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Abstract

A type 316L stainless steel “Jewett nail” hip implant failed after 2 months of service. Fracture occurred through the first of five screw holes in the plate section. Microscopic examination of mating fracture surfaces showed that failure had initiated at the outside (convex) surface of the plate and proceeded through its thickness. The fracture morphology was characteristic of fatigue. A beveled area on the inside surface of the plate indicated that the implant had been fractured for some time prior to removal. Metallographic examination of samples cut from the plate section revealed a series of hidden repair welds on the inside surface of the plate in the vicinity of the fracture. Comparison of the microstructure in the area of the fracture with that in an area away from the weld indicated that the repair welding had resulted in the creation of an annealed, softened zone. Manufacturers should never attempt to salvage this type of critical device by welding or any other procedure that might compromise its integrity.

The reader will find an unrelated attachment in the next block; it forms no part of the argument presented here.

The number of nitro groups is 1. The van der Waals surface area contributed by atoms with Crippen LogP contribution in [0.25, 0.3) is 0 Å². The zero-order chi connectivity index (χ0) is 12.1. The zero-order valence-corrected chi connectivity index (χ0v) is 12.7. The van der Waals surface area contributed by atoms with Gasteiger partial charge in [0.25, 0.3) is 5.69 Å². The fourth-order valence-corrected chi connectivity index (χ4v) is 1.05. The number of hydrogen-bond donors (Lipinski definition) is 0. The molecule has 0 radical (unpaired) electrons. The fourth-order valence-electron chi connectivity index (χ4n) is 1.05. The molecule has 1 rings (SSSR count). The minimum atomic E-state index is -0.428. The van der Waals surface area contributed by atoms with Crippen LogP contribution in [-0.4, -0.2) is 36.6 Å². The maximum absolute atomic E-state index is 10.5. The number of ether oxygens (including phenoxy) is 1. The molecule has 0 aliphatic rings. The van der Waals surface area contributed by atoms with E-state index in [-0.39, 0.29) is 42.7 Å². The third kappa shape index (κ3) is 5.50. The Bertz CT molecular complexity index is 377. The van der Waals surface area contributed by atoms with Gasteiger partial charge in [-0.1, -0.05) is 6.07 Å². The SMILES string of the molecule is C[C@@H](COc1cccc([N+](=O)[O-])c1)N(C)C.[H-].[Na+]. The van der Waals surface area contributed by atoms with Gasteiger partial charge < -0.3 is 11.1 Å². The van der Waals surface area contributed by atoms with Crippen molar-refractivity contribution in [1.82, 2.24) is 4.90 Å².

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Carmine D'Antonio, 1993. "Failure of a Stainless Steel Hip Fracture Fixation Device", Handbook of Case Histories in Failure Analysis, Khlefa A. Esaklul

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